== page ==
"Reverse" firewall testing?
April 10, 2008 8:30 PM   Subscribe

Simply put, I would like to determine which (outgoing) ports are open and which are closed on my company's network. They have a firewall blocking most ports...so far I can only get through port 80 and port 443. I know for example, ports 23, 25, 110 and 6667 are blocked. So I may be over-thinking this, but what I think I need to do is find a way to listen on all ports (or at least a select list) on an external computer, then scan that computer's IP from inside the network to see what connects... The catch: I would like to open these ports for connections without having to install servers that actually use those ports. If we're talking a couple hundred ports, I don't want to install and configure a couple hundred server apps. (or all 65535?) Does anyone know of an app that will open 'fake' ports on a system and respond with some sort of generic server type? I know I've seen such an app before, but I just don't remember what it was called, and my google skillz are not coming through this time. Side note: I originally thought what I was looking for was a "leak tester" ...but this isn't quite right, as it is testing incoming ports, not outgoing ports. Thanks,
posted by AltReality to Computers & Internet (10 answers total) 6 users marked this as a favorite
Response by poster: Why did my fancy formatting go away when I hit the post button? It was looking good in the preview window. weird.
posted by AltReality at 8:31 PM on April 10, 2008

nmap and netcat
posted by iamabot at 8:34 PM on April 10, 2008

Portsentry will monitor all ports not opened otherwise and log the accesses thereto. Then nmap the IP address from the inside.
posted by rhizome at 8:47 PM on April 10, 2008

Best answer: In my experience it's pretty common to set 80 and 443 as the only two outgoing ports allowed, so I wouldn't be surprised if every other outgoing port is blocked.

Does anyone know of an app that will open 'fake' ports on a system and respond with some sort of generic server type? I know I've seen such an app before, but I just don't remember what it was called

Are you thinking of a Honeypot? It fakes generic server messages to try to catch or distract would-be attackers. Honeyd is a good one, and should be able to run fake servers on all of the ports on a machine.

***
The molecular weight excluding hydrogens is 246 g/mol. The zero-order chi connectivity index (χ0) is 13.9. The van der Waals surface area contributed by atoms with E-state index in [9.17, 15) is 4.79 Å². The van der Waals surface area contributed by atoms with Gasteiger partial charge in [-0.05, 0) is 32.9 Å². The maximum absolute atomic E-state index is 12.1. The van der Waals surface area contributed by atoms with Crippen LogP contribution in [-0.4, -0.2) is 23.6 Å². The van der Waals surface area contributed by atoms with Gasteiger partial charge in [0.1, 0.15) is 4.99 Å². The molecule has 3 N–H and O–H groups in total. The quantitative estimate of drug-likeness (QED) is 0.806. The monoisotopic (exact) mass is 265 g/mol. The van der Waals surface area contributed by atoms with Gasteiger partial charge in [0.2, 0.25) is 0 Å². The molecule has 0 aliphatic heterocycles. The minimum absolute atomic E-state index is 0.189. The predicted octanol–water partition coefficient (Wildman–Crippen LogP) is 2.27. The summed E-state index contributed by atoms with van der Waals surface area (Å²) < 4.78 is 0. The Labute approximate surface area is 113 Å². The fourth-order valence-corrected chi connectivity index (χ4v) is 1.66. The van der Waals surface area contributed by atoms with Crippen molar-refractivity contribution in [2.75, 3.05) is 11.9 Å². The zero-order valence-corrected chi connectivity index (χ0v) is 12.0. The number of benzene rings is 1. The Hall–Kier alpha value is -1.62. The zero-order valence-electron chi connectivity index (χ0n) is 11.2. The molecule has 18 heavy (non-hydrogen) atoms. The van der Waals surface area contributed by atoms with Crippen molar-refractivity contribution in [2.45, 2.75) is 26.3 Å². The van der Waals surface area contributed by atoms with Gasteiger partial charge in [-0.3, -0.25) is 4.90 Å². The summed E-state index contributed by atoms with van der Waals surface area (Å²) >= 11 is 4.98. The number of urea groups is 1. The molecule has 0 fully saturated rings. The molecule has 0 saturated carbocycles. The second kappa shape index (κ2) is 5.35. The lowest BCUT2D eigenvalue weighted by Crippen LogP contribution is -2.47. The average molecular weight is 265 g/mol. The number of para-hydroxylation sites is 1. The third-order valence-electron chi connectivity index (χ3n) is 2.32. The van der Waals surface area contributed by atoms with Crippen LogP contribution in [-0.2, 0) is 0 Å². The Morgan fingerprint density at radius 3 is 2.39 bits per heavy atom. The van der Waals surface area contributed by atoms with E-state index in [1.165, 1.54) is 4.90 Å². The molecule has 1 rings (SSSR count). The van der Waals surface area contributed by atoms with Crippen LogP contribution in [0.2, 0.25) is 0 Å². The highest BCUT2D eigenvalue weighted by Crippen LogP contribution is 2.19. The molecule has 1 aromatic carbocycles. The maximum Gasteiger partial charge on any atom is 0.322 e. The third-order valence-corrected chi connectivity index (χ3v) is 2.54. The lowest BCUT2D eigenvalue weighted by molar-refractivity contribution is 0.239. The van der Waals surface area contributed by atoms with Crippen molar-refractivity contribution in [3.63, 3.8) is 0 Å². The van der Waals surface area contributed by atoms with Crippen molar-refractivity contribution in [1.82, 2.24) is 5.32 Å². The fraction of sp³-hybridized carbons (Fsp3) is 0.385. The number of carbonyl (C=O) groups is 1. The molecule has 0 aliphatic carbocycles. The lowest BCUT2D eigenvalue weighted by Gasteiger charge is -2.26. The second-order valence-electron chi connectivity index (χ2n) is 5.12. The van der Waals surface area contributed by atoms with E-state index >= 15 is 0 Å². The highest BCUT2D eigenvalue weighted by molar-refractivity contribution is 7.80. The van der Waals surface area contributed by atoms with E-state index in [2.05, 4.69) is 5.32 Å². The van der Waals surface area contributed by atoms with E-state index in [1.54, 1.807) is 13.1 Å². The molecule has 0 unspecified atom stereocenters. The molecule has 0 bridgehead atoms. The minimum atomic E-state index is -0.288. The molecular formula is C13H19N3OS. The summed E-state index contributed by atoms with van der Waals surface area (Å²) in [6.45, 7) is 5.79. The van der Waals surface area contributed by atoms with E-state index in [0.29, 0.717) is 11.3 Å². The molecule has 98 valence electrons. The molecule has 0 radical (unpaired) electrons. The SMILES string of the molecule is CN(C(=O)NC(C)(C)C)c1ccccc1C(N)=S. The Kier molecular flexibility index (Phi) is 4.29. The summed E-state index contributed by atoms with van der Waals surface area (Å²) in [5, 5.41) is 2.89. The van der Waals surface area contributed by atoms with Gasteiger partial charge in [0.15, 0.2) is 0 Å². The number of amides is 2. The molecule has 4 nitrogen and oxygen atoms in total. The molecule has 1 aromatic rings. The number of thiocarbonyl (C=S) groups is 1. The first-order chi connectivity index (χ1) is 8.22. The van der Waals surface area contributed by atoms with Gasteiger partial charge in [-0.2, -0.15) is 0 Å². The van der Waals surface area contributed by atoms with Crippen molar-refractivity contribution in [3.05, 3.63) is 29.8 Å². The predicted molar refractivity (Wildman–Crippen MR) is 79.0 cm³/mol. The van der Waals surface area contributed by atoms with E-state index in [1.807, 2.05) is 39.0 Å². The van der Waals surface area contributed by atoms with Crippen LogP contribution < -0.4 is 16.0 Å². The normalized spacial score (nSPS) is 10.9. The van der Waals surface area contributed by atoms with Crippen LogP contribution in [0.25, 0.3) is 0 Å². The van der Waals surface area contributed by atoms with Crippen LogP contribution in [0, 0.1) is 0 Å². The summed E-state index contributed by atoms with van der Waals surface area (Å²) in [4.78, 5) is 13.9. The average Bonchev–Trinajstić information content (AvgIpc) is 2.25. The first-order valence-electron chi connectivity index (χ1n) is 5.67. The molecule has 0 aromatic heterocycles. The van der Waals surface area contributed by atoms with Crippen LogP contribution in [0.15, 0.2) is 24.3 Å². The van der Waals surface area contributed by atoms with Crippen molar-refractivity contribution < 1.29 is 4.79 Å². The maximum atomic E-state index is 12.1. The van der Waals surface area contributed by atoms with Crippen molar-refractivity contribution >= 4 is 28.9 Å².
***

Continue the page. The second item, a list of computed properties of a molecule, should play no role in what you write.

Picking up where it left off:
For automating the testing of each port, you'll want to use a port scanner, such as iamabot's suggestion (nmap).
posted by burnmp3s at 8:50 PM on April 10, 2008

You realize that ports are blocked for a reason and that your IS people may be able to detect that you're probing the firewall. And that this may be a violation of your company's IS policies. And that you could maybe get fired.

If you're not in charge of the corporate firewall you probably shouldn't probe it. Just FYI.
posted by GuyZero at 9:16 PM on April 10, 2008 [1 favorite]

Best answer: Nmap the AOL IM login server. It listens on every port, so it will show you everything that's not blocked.
posted by kiltedtaco at 9:25 PM on April 10, 2008 [1 favorite]


Corkscrew can tunnel ssh through port 80. Openssh can tunnel any other port over that ssh connection.

Just sayin'.
posted by qxntpqbbbqxl at 9:26 PM on April 10, 2008 [4 favorites]

Response by poster: Wow thanks for the quick responses!
I think the AOL IM thing is the easiest idea....but I will check out the honeyd option as well..

And GuyZero and qxntpqbbbqxl, Thanks for the comments, although I've been tunneling SSH through port 443 for 2 years...I learned from one of the techs the other day that the system is not monitored...

I suppose they could monitor for a scan of successive ports, but I think nmap has options to scan out of order, and possibly to delay the scans over a time period.

Eh..I'm quitting the job in a week anyway...getting fired wouldn't be the worst thing hehe

Thanks everyone
posted by AltReality at 9:44 PM on April 10, 2008

If you're interested in TCP ports, you don't need them to be open on the remote end -- closed ports will respond with an RST, filtered ports you'll simply never hear back from. I would suggest reading the nmap documentation.
posted by dreadpiratesully at 6:23 AM on April 11, 2008

Although I suppose I should add that the firewall could spoof RST packets from the destination, and this behavior might be the default for some firewalls.
posted by dreadpiratesully at 6:27 AM on April 11, 2008

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